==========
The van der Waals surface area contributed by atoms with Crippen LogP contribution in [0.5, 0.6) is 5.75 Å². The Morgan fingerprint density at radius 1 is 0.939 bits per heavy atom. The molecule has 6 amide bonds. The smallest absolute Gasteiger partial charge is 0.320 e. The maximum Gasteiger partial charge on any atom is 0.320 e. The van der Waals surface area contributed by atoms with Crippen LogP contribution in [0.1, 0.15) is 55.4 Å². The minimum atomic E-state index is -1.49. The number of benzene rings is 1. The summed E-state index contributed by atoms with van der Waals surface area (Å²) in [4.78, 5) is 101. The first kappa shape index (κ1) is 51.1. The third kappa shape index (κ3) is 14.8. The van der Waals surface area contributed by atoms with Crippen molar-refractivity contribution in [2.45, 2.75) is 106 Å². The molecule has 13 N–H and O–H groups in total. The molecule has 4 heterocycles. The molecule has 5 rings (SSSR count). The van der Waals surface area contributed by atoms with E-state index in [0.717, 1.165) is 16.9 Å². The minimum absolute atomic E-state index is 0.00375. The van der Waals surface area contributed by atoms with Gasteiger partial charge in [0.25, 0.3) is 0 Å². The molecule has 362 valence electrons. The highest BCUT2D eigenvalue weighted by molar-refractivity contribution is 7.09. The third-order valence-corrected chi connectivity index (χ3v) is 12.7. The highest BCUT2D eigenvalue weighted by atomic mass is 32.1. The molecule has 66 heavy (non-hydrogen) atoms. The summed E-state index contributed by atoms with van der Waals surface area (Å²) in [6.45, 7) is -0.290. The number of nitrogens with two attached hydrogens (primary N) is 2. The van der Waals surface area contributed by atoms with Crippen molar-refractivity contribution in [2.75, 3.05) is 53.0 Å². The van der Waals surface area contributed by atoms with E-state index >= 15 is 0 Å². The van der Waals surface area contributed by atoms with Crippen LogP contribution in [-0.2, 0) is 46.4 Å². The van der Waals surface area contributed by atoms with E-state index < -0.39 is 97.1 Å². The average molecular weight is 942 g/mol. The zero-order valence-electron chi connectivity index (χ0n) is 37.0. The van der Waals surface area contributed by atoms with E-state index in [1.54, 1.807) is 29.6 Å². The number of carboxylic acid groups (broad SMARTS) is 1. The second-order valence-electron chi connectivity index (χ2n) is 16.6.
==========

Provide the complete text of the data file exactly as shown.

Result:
The van der Waals surface area contributed by atoms with Crippen LogP contribution in [0.5, 0.6) is 5.75 Å². The Morgan fingerprint density at radius 1 is 0.939 bits per heavy atom. The molecule has 6 amide bonds. The smallest absolute Gasteiger partial charge is 0.320 e. The maximum Gasteiger partial charge on any atom is 0.320 e. The van der Waals surface area contributed by atoms with Crippen LogP contribution in [0.1, 0.15) is 55.4 Å². The minimum atomic E-state index is -1.49. The number of benzene rings is 1. The summed E-state index contributed by atoms with van der Waals surface area (Å²) in [4.78, 5) is 101. The first kappa shape index (κ1) is 51.1. The third kappa shape index (κ3) is 14.8. The van der Waals surface area contributed by atoms with Crippen molar-refractivity contribution in [2.45, 2.75) is 106 Å². The molecule has 13 N–H and O–H groups in total. The molecule has 4 heterocycles. The molecule has 5 rings (SSSR count). The van der Waals surface area contributed by atoms with E-state index in [0.717, 1.165) is 16.9 Å². The minimum absolute atomic E-state index is 0.00375. The van der Waals surface area contributed by atoms with Gasteiger partial charge in [0.25, 0.3) is 0 Å². The molecule has 362 valence electrons. The highest BCUT2D eigenvalue weighted by molar-refractivity contribution is 7.09. The third-order valence-corrected chi connectivity index (χ3v) is 12.7. The highest BCUT2D eigenvalue weighted by atomic mass is 32.1. The molecule has 66 heavy (non-hydrogen) atoms. The summed E-state index contributed by atoms with van der Waals surface area (Å²) in [6.45, 7) is -0.290. The number of nitrogens with two attached hydrogens (primary N) is 2. The van der Waals surface area contributed by atoms with Crippen molar-refractivity contribution in [2.75, 3.05) is 53.0 Å². The van der Waals surface area contributed by atoms with E-state index >= 15 is 0 Å². The van der Waals surface area contributed by atoms with Crippen LogP contribution in [-0.2, 0) is 46.4 Å². The van der Waals surface area contributed by atoms with E-state index < -0.39 is 97.1 Å². The average molecular weight is 942 g/mol. The zero-order valence-electron chi connectivity index (χ0n) is 37.0. The van der Waals surface area contributed by atoms with E-state index in [1.54, 1.807) is 29.6 Å². The number of carboxylic acid groups (broad SMARTS) is 1. The second-order valence-electron chi connectivity index (χ2n) is 16.6.